I was listening to NPR in the car this morning and learned that it’s Major League Baseball’s Opening Day. As I listened to the description of what’s going on at Safeco Field today, I was hit with a wave of nostalgia. Baseball has long been a part of my life.
There was, and still is, a little league baseball field right up the road from where I grew up. When I was very young, my brother played, and my dad was an umpire. Being the tag-along little sister that I was, I spent many evenings and Saturdays hanging around that ball field and watching games. As I got older, I had friends who played both baseball and softball, so I would continue to go and watch them play. I remember watching many friends, boys and girls, hit homeruns and pitch amazing games. It was always fun to be there, eating frozen Snickers bars and yelling my support from the stands.
In high school, some of those same kids played for the school, and again, I spent many afternoons and evenings at the local ball field, cheering them on. It was the baseball team and my friends on it that prompted me to be the sports editor for our yearbook senior year. Between them and our amazing state-title-winning basketball team, there was a lot to cover. It was also the baseball team that came to my aid after an altercation in the school parking lot with a punk one afternoon, but I digress…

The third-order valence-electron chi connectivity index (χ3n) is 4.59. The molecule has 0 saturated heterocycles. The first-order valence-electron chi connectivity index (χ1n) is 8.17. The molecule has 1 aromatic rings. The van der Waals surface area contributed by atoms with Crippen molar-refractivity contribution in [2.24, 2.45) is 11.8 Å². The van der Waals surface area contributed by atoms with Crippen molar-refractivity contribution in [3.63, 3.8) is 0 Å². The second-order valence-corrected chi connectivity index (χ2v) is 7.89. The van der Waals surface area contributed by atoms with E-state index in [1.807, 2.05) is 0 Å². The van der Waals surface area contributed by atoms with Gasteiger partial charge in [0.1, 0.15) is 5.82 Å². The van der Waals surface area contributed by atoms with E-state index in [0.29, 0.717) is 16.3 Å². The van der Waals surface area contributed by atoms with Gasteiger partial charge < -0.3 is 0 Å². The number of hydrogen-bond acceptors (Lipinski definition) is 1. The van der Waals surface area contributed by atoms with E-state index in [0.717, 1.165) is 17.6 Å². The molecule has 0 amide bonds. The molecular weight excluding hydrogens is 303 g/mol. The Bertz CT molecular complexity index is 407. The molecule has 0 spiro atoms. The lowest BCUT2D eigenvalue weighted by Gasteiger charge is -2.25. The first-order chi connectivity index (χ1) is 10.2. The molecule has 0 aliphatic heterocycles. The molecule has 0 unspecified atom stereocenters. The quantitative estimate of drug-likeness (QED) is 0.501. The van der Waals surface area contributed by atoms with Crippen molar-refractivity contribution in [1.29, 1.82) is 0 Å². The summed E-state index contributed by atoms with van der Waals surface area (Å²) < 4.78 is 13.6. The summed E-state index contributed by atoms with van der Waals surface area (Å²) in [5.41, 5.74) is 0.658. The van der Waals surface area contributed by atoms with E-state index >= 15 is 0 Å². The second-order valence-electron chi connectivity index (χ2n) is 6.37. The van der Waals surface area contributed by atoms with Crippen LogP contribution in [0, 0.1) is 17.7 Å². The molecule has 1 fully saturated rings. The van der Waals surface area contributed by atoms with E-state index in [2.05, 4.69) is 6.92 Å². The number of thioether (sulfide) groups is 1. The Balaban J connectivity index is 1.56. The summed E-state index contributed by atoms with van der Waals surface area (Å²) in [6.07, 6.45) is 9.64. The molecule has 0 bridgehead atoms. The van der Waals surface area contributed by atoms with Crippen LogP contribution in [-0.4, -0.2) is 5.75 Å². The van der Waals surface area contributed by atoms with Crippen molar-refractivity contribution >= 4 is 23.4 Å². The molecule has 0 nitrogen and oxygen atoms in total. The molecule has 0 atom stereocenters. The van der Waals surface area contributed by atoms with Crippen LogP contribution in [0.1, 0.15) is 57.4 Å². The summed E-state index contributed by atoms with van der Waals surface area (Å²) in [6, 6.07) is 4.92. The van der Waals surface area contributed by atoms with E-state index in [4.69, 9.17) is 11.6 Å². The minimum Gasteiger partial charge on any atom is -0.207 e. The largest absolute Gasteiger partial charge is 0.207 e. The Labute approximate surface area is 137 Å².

As a young adult, I became addicted to watching the Atlanta Braves on TV. The Rays weren’t in existence then, so the Braves were my team. There was nothing like watching John Smoltz and Chipper Jones. And I developed a hatred for the Yankees that even Derek Jeter’s butt couldn’t extinguish. Some of my best memories are of watching World Series games between those two teams in sports bars with friends. When the Rays came to Tampa Bay, I went to the whole Braves-Rays series, alternating jerseys and feeling confused. Good times!
The Mariners were fabulous when I first moved to the Seattle area, and I watched them religiously until my first child was born. It was then that I just didn’t have the time to sit in front of the TV for hours or go to the field to watch in person. I let that one lifelong pleasure slip away, and I haven’t really followed baseball since.
So to hear that today is Opening Day brought up a flood of memories I’d not thought of in a long, long time. My Great Aunt Nan, a poet, was a huge Braves fan herself well into her old age, and I think perhaps I need to take a page from her and re-ignite my interest in America’s Favorite Pastime.